They were evaluated on the basis of three criteria: innovation; relevance (to the audience) and commercial/business model. The audience vetting put BandApp out front, with CueSongs a solid #2 and the remaining four failing to generate much interest. What is there to extrapolate from this? Is it that BandApp and CueSongs have been more effective at promoting themselves so have greater name recognition, or are they just no-brainers that really do fill a market need? Perhaps they just are easier to understand and develop, with fewer potential complications logistically; not innovative perhaps, but sensible and well-executed.
After lunch, BPI Chairman Tony Wadsworth provided an impressive roll call of 2011 statistics, including:
- 12.6 % of recorded music sales worldwide are by British artists.
- There was a 26.6 % growth in digital sales (digital now represents 55.5% of sales overall)
- The creative sector is the UK’s third-biggest economically
- British artists had the top selling recording globally four out of the last five years
- Nine out of ten British artists think that the latest Spice Girls reunion is rubbish.
Wadsworth also chided the current UK government by saying that they have been blinded by the yellow brick roads of Shoreditch.
Harman got off to a nimble beginning by calling Google the “third party of the British government” and observing, “Number 10 can’t stand up to Google, and Jeremy Hunt can’t stand up to #10.” (I guess we do know who wears the pants then.) Harman then went on – quite rightly – to give banks a bit of slapping around, asking how small music businesses could be denied investment for being “too risky,’ by banks that have acted as casinos and engaged in profligate speculation. She called for tax breaks for, and greater investment in, the music industry and for protection of IP, not just as “a private matter, but a matter of public interest.”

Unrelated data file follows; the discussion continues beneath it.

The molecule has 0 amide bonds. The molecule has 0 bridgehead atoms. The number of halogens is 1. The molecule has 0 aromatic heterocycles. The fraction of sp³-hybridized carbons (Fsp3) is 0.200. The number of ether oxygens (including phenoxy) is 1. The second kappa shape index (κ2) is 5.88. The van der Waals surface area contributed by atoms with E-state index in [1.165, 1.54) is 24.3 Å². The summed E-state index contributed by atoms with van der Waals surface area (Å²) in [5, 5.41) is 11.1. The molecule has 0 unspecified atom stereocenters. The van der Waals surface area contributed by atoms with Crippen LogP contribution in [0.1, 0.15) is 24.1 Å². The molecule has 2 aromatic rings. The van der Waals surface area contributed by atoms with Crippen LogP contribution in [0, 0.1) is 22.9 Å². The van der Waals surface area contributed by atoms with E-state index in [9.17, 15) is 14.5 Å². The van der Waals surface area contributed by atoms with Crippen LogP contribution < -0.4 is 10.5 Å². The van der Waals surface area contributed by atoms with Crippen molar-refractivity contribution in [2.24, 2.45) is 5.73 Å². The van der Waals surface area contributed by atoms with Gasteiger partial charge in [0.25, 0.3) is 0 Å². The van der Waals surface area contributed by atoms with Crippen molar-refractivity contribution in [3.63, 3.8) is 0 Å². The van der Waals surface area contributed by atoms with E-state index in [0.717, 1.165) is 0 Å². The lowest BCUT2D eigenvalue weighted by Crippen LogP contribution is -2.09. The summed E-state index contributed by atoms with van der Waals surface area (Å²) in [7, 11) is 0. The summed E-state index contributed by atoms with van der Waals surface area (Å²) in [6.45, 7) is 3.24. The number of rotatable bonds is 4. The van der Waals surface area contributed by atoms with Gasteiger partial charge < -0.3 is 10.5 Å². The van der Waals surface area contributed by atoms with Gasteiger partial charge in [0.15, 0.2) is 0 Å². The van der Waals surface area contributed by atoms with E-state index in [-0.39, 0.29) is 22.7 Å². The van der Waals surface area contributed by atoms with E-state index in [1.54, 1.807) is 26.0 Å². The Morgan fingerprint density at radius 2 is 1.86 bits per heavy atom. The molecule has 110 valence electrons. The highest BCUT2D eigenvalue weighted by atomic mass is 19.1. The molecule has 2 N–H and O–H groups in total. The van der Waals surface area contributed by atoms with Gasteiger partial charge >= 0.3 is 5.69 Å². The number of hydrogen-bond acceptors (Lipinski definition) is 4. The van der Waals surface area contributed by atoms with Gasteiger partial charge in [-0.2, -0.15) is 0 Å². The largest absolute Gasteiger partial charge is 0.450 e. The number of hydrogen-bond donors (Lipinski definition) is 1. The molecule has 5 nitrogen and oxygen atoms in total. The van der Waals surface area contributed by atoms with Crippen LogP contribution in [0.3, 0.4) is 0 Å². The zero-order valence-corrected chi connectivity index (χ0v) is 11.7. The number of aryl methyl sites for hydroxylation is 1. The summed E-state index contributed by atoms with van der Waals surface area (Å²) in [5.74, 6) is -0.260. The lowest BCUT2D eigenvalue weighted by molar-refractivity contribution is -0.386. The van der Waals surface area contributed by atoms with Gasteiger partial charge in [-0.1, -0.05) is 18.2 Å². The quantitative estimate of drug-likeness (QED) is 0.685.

Of course, Ed Vaizey also got off numerous applause lines last year, and when David Cameron spoke in 2007 it’s likely that he said something that people liked too, so let’s all keep our knickers on.
CEO Geoff Taylor did a few victory laps around the podium, speaking about success curbing piracy and illegal filesharing and citing the evisceration of Pirate Bay. The BPI works diligently to promote “positive online behaviour” and move consumers away from the expectation that the internet is a place where they should get something for nothing.
Other activity included the election of BPI representatives and a brief speech by Julian Wall (Director of International Events & Member Services), who, voice breaking, announced he is leaving BPI after four years in the role.
A panel titled “Amplifying Success – Turning Creative Ideas into Business in the Digital Age” followed, moderated by journalist Miranda Sawyer with guests Will Kennard and Saul Milton (aka Chase & Status), Tony Parsons (British Author and Journalist) and Stephen Garrett (Chairman, Kudos Film & Television).
Paul Shevlin closed out the afternoon fittingly with a solo vocal/keyboard performance. Describing his sound as “piano-pop with a kick up the arse,” young Shevlin (all of 20 years old) showed himself to possess a significant talent when it comes to download & radio-friendly, of the zeitgeist songcraft. He also stayed around during the inevitable afternoon drinks session, taking questions from anyone who asked with good cheer and enthusiasm. If he didn’t have at least one solid offer of a deal by the end of the day, I’d be very surprised.
The BPI pack in a fantastic amount of information into a half-day event, and for a snapshot of the UK music industry, there’s no other place to be.
- YouTube Vs. PRS – Whoever Wins, It Will Probably Be Bad News For Content Owners
- YouTube’s Missing Monetization Makes Its Internet TV Prospects Patchy
- Job: Head of Strategic Partner Development, Music Content, YouTube, Europe (London, Paris)
- Event Report: Digital Content Monetization (Part II)
- Event Report: Digital Content Monetization (Part I)